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November 5, 2010

G-20 meeting in Seoul – the Hemispheric Social Alliance (HSA) calls for real change

Since 2008, a date that marked the beginning of the most recent global crisis that started off in the U.S., the G-20 has unilaterally taken over the role as the key forum charged with global problem solving without either taking into account the other 172 countries represented in the United Nations, or listening to diverging opinion and analysis such as that represented in the Stiglitz report.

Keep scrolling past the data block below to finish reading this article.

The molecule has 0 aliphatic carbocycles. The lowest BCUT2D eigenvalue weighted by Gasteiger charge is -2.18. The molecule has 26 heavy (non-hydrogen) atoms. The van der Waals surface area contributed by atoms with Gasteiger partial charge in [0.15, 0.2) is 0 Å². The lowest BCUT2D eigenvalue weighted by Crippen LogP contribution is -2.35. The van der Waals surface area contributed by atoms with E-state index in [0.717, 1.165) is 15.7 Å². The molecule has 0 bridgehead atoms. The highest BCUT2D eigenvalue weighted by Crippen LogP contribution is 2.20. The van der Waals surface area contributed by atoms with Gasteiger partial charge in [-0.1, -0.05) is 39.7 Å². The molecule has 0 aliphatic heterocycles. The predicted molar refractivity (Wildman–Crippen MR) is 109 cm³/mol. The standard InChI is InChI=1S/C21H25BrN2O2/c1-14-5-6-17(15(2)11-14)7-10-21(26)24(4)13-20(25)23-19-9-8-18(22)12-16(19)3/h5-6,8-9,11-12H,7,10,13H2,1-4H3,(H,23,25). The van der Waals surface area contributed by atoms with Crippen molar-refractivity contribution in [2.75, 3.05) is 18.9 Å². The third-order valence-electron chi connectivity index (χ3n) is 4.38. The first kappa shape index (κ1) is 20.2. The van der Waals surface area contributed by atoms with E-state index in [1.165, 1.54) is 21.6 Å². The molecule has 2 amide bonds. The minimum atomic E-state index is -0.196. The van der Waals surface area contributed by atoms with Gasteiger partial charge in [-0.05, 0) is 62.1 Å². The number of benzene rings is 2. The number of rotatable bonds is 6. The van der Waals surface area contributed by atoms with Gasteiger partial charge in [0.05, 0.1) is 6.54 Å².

In its early days the G-20 debated themes such as development, employment and the environment with even some talk of fundamental solutions that would challenge the underpinnings of the international financial architecture such as regulating financial markets, combating fiscal paradises and the illicit flow of capital, and promoting the idea of a financial transaction tax. But over time we have witnessed that more conservative proposals have gained the upper hand based on the assumption that market forces are either resolving the crisis already, or have the capacity to do so. One can no longer find much mention in G-20 declarations of financial market regulation and the need to reign in rampant speculation, and in their references to ‘development’ they try to revive failed policies such as support for easing investment flows along with greater legal security for transnational capital and companies. As a result several countries that had adopted policies aimed at an economic recovery, at improving peoples’ standard of living, and at reactivating the job market by increasing public expenditures and stepping up the role of the state as regulator, have all but been abandoned these efforts in a return to regimen of structural adjustment where the public purse gets accessed to save the large financial groups whose speculative activities lie at the heart of the current crisis.